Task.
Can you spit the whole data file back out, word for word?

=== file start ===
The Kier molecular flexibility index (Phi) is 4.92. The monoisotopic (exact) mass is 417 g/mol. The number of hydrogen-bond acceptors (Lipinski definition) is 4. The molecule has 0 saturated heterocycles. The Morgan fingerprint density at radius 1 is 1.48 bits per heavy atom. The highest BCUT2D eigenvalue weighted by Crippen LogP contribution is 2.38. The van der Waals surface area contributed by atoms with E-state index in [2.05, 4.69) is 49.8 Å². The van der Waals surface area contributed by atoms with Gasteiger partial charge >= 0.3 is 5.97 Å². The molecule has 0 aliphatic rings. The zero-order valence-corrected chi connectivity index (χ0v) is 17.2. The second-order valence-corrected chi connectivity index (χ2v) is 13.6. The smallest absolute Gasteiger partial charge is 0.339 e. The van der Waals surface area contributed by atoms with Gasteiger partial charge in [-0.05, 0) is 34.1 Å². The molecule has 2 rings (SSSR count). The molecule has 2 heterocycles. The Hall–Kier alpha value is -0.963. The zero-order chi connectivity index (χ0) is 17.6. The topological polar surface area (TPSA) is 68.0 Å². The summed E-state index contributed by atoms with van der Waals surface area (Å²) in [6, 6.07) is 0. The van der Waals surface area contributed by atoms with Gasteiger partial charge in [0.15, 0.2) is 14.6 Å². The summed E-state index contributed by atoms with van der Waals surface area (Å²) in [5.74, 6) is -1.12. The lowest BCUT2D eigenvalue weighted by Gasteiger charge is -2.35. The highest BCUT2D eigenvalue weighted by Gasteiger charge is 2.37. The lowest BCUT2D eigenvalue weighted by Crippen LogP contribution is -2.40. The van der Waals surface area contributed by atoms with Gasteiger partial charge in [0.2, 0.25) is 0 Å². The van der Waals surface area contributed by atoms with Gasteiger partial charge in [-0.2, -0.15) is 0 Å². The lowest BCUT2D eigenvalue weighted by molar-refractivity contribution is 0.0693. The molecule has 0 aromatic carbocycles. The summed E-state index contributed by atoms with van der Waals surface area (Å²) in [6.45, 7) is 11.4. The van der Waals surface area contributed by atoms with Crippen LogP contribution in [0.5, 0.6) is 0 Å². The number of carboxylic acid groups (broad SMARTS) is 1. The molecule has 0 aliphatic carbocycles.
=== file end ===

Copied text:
The Kier molecular flexibility index (Phi) is 4.92. The monoisotopic (exact) mass is 417 g/mol. The number of hydrogen-bond acceptors (Lipinski definition) is 4. The molecule has 0 saturated heterocycles. The Morgan fingerprint density at radius 1 is 1.48 bits per heavy atom. The highest BCUT2D eigenvalue weighted by Crippen LogP contribution is 2.38. The van der Waals surface area contributed by atoms with E-state index in [2.05, 4.69) is 49.8 Å². The van der Waals surface area contributed by atoms with Gasteiger partial charge >= 0.3 is 5.97 Å². The molecule has 0 aliphatic rings. The zero-order valence-corrected chi connectivity index (χ0v) is 17.2. The second-order valence-corrected chi connectivity index (χ2v) is 13.6. The smallest absolute Gasteiger partial charge is 0.339 e. The van der Waals surface area contributed by atoms with Gasteiger partial charge in [-0.05, 0) is 34.1 Å². The molecule has 2 rings (SSSR count). The molecule has 2 heterocycles. The Hall–Kier alpha value is -0.963. The zero-order chi connectivity index (χ0) is 17.6. The topological polar surface area (TPSA) is 68.0 Å². The summed E-state index contributed by atoms with van der Waals surface area (Å²) in [6, 6.07) is 0. The van der Waals surface area contributed by atoms with Gasteiger partial charge in [0.15, 0.2) is 14.6 Å². The summed E-state index contributed by atoms with van der Waals surface area (Å²) in [5.74, 6) is -1.12. The lowest BCUT2D eigenvalue weighted by Gasteiger charge is -2.35. The highest BCUT2D eigenvalue weighted by Gasteiger charge is 2.37. The lowest BCUT2D eigenvalue weighted by Crippen LogP contribution is -2.40. The van der Waals surface area contributed by atoms with Gasteiger partial charge in [0.2, 0.25) is 0 Å². The van der Waals surface area contributed by atoms with Gasteiger partial charge in [-0.2, -0.15) is 0 Å². The lowest BCUT2D eigenvalue weighted by molar-refractivity contribution is 0.0693. The molecule has 0 aromatic carbocycles. The summed E-state index contributed by atoms with van der Waals surface area (Å²) in [6.45, 7) is 11.4. The van der Waals surface area contributed by atoms with Crippen LogP contribution in [0.5, 0.6) is 0 Å². The number of carboxylic acid groups (broad SMARTS) is 1. The molecule has 0 aliphatic carbocycles.